TIME Television

Let’s Talk About That Gilmore Girls Ending

On those last four words and future of the franchise

This post contains spoilers for all four episodes of Gilmore Girls: A Year in the Life

Gilmore Girls fans have waited nine years to hear the last four words that creator Amy Sherman-Palladino originally planned for the show, and those who binged all four episodes of Netflix’s Gilmore Girls revival on Friday got them:

“Mom?”

“Yeah?”

“I’m pregnant.”

For most TV shows such a jaw-dropping revelation would indicate there’s another season coming, but that’s probably not the case for Gilmore. After all, Sherman-Palladino has said that those lines were intended to be the final words uttered at the end of the show’s original run. She had always envisioned a cliffhanger, and finally she got it.

If you’re angry, happy, sad or just confused—you’re not alone. Fans wanted to both relive Rory’s childhood and see her flourish as an adult. After viewing the first two installments in the revival, I had previously written that even as Rory strayed from her childhood home, the imperatives of nostalgic storytelling pulled her back. Rory had to contend with the fact that there was a part of her that could never truly grow up. Little did I know the Rory would spend the next episodes constantly yelling at Stars Hollow residents, “I’m not back!” before finding herself in a similar situation to that of Lorelai 32 years ago.

The internet is still trying to process those final words that are both so obvious and yet so illusive. Rory has always been more mature and responsible than Lorelai, so having a baby with an engaged man seems rather out of character. (Sorry, Paul. Logan is the most logical baby daddy.)

Then again, the parallels between Lorelai and Rory’s lives have been well-established. Sherman-Palladino has often said that Logan is Rory’s Christopher. Both are spoiled but kindhearted, initially reckless but grow to be mature and love a ridiculously expensive romantic gesture. (Logan offering Rory a house reminded me of the time Christopher buys Lorelai a restaurant in Paris just so she can eat in the middle of the night. Libraries and 24-hour McDonalds exist, people.)

So there’s a certain circle-of-life logic to Logan impregnating Rory. Other parallel moments abound in this episode: Emily loans Lorelai money in exchange for visits in Nantucket; Luke and Lorelai’s wedding is set to the tune of Sam Phillip’s “Reflecting Light,” the song that Luke and Lorelai danced to at Liz and T.J.’s wedding; A Year in the Life begins and ends with the two Gilmore Girls sitting on the gazebo steps.

Jess, then, would be Rory’s Luke. It’s not a one-to-one comparison. Jess was a troublemaker and Luke a disciplinarian. But that began to change during the original run of the show. By the time we’ve reached A Year in the Life, Jess’ biggest act of rebellion is tossing Luke’s hat on the street. He’s now a mature, caring adult—the stable choice compared to an engaged Logan. And the way Jess moons after Rory towards the end of the show is textbook Luke longing.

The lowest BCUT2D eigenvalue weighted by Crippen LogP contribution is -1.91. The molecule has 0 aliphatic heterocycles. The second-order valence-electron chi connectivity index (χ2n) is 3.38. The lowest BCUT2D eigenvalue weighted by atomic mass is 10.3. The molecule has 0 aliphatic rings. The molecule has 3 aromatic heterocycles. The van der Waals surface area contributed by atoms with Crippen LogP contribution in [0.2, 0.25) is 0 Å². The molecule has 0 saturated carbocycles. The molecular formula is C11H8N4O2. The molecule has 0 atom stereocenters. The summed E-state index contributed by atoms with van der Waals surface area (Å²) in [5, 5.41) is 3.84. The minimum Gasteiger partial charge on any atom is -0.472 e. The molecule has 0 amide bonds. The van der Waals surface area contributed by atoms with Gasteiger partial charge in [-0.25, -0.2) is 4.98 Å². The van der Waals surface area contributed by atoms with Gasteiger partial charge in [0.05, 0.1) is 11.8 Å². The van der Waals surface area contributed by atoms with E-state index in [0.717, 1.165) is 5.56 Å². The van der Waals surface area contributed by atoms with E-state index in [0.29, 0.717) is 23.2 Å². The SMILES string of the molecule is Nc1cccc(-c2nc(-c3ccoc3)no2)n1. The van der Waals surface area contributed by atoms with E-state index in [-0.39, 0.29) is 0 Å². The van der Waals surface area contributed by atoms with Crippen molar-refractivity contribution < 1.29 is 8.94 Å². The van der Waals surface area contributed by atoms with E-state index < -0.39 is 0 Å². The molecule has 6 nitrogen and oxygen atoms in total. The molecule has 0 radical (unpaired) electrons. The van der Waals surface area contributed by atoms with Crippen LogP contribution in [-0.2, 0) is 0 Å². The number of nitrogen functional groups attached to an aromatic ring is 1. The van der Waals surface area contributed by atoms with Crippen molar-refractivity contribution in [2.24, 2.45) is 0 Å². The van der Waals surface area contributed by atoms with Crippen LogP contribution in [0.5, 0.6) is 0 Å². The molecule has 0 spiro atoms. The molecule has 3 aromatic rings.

Rory will be torn between the two, a revelation that explains her awkward encounter with her father Christopher. Rory did not visit Christopher to tell him about her book. She visited him to ask whether Lorelai made the right decision to raise Rory alone—and implicitly whether Rory should make the same decision for her child.

Of course when Sherman-Palladino first conjured up this ending, she meant it for a 23-year-old Rory, not a 32-year old one. The circumstances were different, and perhaps the baby daddy’s identity would have been, too. But my guess is Logan would still have been the father if this plot had played out nine years ago. Sherman-Palladino could have paired Rory with any of her exes in A Year in the Life and given them fiancées to hamper a relationship, but she picked Logan.

Indeed, A Year in the Life often plays like a re-do of the final, much-maligned season of Gilmore Girls. Sherman-Palladino and Daniel Palladino parted ways with the show before the seventh season over contract disputes. The creators have since claimed in interviews that they never watched it. The Netflix revival tries to erase much of what happened in that final chapter: Why would Logan and Rory be back together after she rejected his proposal at the end of season seven?

(Let’s pause on the issue of Rory and Logan’s affair because it begs a series of questions: After Lorelai and Rory clashed over Rory sleeping with a married Dean, why would Lorelai be so unconcerned with Rory’s ongoing affair with an engaged Logan? Why would Rory be comfortable sleeping with Logan after seeing the fallout from her affair with Dean? And why is a 32-year-old still caught up in her childhood romances?)

Rory and Logan’s reunion can best be explained by the fact that this is where Sherman-Palladino has always wanted Rory to end up—a Yale graduate, pregnant and on the cusp of another love triangle, this time between Logan and Jess. We don’t need to see what happens next because we already watched seven seasons plus four 90-minute episodes of it with Lorelai, Christopher and Luke. That’s how Sherman-Palladino intended to end the story. But depending on the ratings, Netflix may have other ideas.

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